In the case of such an occurrence all parties will be shocked. Parents will be astonished claiming they didn’t know things had got so bad, and hurting that this should not be just something that happens to children in the newspapers.  Fellow pupils will be astonished as the reality of life not being as it is when playing dead in the playground comes a little closer, but as Kidulthood shows it is more the ones who do not stand up to the bullies who suffer the perceived consequences of their actions, the bullies themselves have often long since abdicated responsibility and perhaps those left know that their buffer from the same treatment has been eroded.  Teachers will be astonished because they often don’t notice the quieter ones, the bullied ones, because those are the ones forced to avoid the teachers for fear of incurring more wrath from their persecutors if they are seen to be “grassing”.  As class sizes increase and do so more in the denser-packed ill-resourced inner cities so the simple logistics dictate that you cannot know everything about everyone and can only be largely reactive rather than proactive.  In the case of severe bullying this is inadequate and an explanation not an excuse but the teachers themselves cannot entirely, if at all, be blamed for it.   All parties will feel ashamed, all parties will lose a little of their humanity and in many cases their innocence, all parties will be forced to continue life with the thought nagging away at them as to what they might have done differently. It is all too late by then but tragically the lack of lessons learnt merely allows  the cycle to continue.

Righteous indignation on behalf of the establishment is very often a front for the covering up of the embarrassment of another failure but it should not be mistaken for a genuine desire to address the very fundamental problems of inner city depravation.  To characterise teenage suicide and wider troubles as something surprising is to mollify the lives of all of us, to make us believe that generally our children are safe, were we to know the reality we might start looking for reasons why and therein lie the roots for social change which cannot be allowed to happen.  We must also take responsibility for it since it helps us to believe the myth, helps us eat our breakfast whilst we send our children to school, helps us run our day without wanting to check in on our children’s welfare every hour.  As a parent deep knotted fear is an everyday thing, we anaesthetise ourselves just to get through from one day to the next.

As a film Kidulthood would I’m sure make interesting viewing for anyone, it is well-scripted and well-acted, the story illustrates well the very arbitrary nature of circumstance and the cyclical nature of bullying and violence. There is no glorification of that violence, though much is depicted, the nature of it and what it stems from are all too real for young people not just in West London but across Britain. The plughole like vortex that sucks more and more people in to its continuation is very well-handled. This should not be seen as an over-dramatisation, I only wish it were.  The riots last year should be a clear gauge for those who wish to believe that things have changed, the lid on the inferno will not stay on for ever and when it doesn’t we are all going to get burnt a little.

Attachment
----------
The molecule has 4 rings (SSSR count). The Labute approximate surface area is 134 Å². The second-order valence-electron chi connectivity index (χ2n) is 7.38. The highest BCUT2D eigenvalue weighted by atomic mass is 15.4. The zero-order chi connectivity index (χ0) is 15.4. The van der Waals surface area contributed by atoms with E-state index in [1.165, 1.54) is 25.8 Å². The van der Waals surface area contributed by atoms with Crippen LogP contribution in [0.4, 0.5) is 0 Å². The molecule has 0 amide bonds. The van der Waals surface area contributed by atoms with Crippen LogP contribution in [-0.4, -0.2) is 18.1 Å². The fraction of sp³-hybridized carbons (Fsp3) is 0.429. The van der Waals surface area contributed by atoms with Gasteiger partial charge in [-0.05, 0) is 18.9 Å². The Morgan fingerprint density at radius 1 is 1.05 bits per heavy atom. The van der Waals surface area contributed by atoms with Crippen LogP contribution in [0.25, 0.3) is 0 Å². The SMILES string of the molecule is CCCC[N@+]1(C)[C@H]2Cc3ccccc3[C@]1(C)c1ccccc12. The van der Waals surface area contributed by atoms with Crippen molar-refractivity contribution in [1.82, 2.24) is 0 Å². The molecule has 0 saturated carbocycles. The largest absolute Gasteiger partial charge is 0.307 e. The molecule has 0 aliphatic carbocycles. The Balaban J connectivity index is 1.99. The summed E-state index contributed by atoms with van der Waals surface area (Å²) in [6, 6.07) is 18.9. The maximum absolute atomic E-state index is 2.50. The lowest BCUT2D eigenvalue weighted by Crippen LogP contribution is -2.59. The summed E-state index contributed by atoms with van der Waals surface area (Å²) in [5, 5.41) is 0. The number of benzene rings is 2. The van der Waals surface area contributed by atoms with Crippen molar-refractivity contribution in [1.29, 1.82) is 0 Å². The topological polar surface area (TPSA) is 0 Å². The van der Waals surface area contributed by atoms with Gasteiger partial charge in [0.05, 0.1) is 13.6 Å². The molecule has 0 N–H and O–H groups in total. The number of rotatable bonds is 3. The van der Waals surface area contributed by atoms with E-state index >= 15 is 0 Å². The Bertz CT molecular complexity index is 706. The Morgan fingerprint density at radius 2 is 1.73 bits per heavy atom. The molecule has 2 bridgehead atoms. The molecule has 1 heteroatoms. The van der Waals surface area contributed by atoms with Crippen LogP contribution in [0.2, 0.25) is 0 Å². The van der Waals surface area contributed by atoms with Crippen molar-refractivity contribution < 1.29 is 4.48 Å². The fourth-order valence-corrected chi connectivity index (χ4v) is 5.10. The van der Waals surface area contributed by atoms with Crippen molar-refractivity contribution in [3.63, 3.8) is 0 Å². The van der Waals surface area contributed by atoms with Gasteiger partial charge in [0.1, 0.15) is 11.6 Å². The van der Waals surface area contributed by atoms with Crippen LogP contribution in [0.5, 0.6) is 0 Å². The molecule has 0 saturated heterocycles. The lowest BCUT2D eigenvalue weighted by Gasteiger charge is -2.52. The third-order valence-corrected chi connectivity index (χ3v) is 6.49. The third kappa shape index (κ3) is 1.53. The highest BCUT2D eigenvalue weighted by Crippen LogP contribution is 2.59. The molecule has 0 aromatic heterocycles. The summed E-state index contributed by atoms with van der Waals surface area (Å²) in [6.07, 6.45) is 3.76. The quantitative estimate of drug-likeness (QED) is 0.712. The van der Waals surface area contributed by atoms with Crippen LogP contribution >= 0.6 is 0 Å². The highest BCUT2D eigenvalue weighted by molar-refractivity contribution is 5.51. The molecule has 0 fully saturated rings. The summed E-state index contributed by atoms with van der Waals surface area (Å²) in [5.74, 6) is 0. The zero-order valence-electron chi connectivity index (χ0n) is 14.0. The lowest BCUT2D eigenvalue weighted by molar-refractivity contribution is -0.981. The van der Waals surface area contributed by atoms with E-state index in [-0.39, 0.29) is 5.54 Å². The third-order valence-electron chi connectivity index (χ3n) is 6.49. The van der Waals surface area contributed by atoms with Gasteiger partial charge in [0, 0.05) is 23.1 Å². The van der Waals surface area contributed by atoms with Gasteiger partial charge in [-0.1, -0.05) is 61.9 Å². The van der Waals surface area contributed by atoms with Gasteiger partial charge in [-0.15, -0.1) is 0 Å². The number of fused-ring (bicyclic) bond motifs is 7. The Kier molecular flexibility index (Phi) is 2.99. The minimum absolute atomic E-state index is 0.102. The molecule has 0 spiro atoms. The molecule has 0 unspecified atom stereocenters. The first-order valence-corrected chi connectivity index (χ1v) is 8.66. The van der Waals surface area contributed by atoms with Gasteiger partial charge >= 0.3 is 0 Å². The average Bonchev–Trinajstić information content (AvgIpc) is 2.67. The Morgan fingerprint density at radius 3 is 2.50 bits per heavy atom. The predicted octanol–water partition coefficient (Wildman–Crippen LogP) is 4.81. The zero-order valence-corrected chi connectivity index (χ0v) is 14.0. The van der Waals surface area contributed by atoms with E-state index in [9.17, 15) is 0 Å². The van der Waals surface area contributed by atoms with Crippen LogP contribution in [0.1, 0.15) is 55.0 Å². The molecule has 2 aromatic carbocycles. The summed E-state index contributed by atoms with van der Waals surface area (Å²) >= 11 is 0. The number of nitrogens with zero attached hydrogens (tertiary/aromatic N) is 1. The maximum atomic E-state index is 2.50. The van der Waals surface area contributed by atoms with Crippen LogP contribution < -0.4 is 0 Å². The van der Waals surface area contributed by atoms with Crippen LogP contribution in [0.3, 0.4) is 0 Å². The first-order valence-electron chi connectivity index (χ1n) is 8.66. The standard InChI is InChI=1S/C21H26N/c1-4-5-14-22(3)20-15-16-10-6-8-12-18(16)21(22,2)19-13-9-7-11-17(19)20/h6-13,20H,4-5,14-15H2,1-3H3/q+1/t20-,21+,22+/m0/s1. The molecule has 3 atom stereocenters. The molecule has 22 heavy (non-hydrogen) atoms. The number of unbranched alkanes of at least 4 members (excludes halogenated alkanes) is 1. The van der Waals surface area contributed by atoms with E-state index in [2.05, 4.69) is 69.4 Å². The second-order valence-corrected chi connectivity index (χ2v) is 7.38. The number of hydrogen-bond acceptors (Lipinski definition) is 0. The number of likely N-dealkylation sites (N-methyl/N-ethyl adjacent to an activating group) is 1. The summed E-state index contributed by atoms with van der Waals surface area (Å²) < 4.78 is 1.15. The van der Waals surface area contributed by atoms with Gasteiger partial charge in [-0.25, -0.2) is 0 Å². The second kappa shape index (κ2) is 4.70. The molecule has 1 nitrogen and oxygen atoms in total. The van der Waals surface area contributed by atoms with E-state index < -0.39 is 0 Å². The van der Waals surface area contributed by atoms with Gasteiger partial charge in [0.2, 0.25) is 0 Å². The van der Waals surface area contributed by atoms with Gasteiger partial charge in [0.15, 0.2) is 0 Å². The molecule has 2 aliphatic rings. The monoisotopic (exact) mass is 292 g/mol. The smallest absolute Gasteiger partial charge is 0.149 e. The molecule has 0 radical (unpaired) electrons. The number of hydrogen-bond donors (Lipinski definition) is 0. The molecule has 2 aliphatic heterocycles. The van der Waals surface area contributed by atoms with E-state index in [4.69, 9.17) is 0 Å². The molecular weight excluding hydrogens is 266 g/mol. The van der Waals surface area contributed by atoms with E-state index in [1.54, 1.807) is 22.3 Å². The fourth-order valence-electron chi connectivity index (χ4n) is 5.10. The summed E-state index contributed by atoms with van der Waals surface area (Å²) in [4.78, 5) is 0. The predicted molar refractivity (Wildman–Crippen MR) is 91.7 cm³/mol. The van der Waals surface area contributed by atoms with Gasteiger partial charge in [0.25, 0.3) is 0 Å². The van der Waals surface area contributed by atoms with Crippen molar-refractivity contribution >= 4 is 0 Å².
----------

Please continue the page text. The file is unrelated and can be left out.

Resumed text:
For many viewers the film may represent the sort of unhappy viewing and elicit pontifications of how things aren’t what they used to be after the war and kids these days run riot. These are the debates that can take place at distance from such affairs. There is some truth in that things were not the same back in the 80s, gun crime was not as rife in the area, though knife crime, violent assaults and muggings were certainly commonplace, I know this only too well from personal experience.  The perception of adults was also not quite as polarised as it seems to be now, back then being caught by an adult was something everyone sought to avoid whilst now it seems almost a necessary right of passage. The lack of respect is not new merely the way in which it is articulated. This is probably just as much to do with the removal of adults from children’s inner circle as it is anything else. Families are no longer as tight knit, nor necessarily so geographically close. Parents are often forced to work longer hours, teachers to deal with bigger classes and neither side is allowed to exercise the sort of discipline they once were, some of which is a good thing. I have heard the argument that children these days have more rights than ever before and this has led them to be a great deal more secure in the knowledge that not much can be done about their behaviour.  There may be some truth in this but to my mind only in conjunction with the other factors listed before. A more comprehensive and consistent approach to things from family and schooling prresents more of a united front and backs up either side.

The breakdown of social cohesion and inclusion by its very nature destroys social responsibility, you only have ownership of that which affects you and you affect, if society distances itself from you you will cease to engage with it.

Song Of The Day ~ Tracey Ullman – Breakaway